FORREST BESS Seeing Things Invisible
NEUBERGER MUSEUM OF ART | FEBRUARY 16 – MAY 18, 2014
“I feel like a pelican in a church,” Forrest Bess wrote to his dealer, Betty Parsons, in 1949. He was staying at a friend’s house in Woodstock, New York, painting and passing time until the opening of his first show in December of that same year. New York felt burdensome to the painter; he much preferred his isolated shack on a treeless spit of land off the Texan Gulf Coast, where he scraped by a living as a bait fisherman. Yet it was the conviction that his paintings needed to be seen that drove him to endure such civilized conditions—he knew their visibility was essential like he knew “that there were shrimp in the bay.” He went on to admit, “Do you know, I can’t keep clean, physically, up here?”
Forrest Bess: Seeing the Invisible, currently at the Neuberger Museum, attempts to present the artist in his entirety: his paintings, his letters, his infamous “thesis.” Examining a life of such complexities is a sensitive task, and the curators carefully present the paradoxes of Bess’s character. Bess was a serious, committed artist who showed regularly in New York City throughout the ’50s and ’60s, yet struggled with mental illness, spending the last years of his life in an institution. He was well-read and kept lengthy correspondences with leading intellectuals, including Meyer Schapiro, but it was this same intellectual perseverance, when channeled toward alchemical and medical experiments, that convinced Bess to severely alter his body with a razor blade. Aptly, co-curator Robert Gober titles his contribution to the exhibition catalogue: “The Man that Got Away.”
Seeing the Invisible begins with “Dedication to Van Gogh” (1946), a small canvas in which pulsating zigs and zags—echoing the wheat fields of Van Gogh’s last canvas—meet a setting blue sun in a mustard sky. It feels the most outwardly anxious of all the canvases, as if the colors of nature appeared through a negative spectrum. Bess had his first mental breakdown around the time of this picture, after he was attacked for revealing his homosexuality during his military service. Gravely, the work sets the tone of an artist in turmoil.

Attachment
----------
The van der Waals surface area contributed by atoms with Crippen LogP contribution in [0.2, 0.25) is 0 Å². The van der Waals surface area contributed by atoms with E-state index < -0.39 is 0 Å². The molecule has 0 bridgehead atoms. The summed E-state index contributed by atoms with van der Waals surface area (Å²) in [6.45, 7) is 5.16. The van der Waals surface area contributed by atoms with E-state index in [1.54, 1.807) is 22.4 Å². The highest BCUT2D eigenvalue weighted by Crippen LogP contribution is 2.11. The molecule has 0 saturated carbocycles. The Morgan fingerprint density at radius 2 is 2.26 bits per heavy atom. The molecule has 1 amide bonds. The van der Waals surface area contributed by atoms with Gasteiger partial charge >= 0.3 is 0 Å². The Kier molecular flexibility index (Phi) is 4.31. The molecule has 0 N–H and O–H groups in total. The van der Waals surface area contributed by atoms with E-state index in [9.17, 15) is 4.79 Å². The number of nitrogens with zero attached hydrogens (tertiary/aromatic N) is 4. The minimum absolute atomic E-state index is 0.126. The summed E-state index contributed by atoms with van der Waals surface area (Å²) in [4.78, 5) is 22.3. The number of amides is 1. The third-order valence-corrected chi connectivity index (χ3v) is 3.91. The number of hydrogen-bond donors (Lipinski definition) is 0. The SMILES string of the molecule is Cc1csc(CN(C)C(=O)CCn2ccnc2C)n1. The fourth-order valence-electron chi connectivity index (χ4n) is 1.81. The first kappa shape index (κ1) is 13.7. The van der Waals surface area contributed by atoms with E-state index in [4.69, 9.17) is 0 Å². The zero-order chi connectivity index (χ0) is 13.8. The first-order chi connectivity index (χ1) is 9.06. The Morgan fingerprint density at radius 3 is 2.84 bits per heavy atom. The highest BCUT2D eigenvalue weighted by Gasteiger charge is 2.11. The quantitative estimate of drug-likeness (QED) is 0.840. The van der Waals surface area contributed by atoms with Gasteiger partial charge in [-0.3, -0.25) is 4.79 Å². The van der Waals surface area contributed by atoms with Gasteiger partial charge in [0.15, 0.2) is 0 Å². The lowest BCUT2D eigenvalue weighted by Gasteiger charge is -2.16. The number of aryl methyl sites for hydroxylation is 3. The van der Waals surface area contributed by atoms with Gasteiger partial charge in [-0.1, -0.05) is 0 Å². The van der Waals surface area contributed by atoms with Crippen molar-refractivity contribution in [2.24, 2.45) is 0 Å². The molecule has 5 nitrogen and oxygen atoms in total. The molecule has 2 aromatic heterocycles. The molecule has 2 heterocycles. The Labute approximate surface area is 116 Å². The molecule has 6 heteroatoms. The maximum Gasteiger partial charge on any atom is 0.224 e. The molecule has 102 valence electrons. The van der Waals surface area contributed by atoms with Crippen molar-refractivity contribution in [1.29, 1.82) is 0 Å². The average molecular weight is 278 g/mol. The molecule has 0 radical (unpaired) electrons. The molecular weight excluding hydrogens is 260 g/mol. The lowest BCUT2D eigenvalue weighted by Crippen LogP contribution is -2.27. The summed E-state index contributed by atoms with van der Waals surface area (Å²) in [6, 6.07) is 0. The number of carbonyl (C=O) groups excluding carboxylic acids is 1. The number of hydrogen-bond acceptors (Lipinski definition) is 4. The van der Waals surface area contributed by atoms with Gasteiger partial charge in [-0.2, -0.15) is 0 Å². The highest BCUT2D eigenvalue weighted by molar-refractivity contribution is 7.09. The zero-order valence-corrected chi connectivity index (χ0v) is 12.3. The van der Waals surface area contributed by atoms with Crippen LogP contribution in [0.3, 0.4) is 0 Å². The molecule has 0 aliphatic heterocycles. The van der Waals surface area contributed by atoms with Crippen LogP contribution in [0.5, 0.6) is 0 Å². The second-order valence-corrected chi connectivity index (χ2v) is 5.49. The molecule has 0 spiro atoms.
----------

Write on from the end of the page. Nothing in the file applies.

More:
From this point forward, painting became a vital outlet for his active subconscious. Bess referred to himself as a “visionary painter,” which he meant literally: he painted his visions, as authentically as possible. He had little interest in what he saw as embellishment in contemporary art. “Frankly,” he wrote in the same letter to Betty Parsons, “I would very much like to see some work that would cause me to feel—‘yes here it is—this is no concoction—no creation—this man painted his vision.’” The work on view is evidence that he held himself rigorously to this standard.
Cryptic and surreal, much of the work offers a door into the artist’s dreams. Forms are distilled into abstractions and thickly painted; often, pigment looks to have been squeezed directly from the tube. His colors are bold and opaque, and fill the small canvases with tightly-wound symbols. In “Untitled” (1957), stacked yellow and black rectangles arc into the crimson horizon like the last few vertebrae of a snake, or train tracks to nowhere. In “Untitled (The Crowded Mind/The Void)” (1947), hieroglyphic-like characters lay jumbled in a concave pit: the artist’s Tower of Babel. Each canvas is painted with care and confidence, carrying an essential message that retains its tension over time.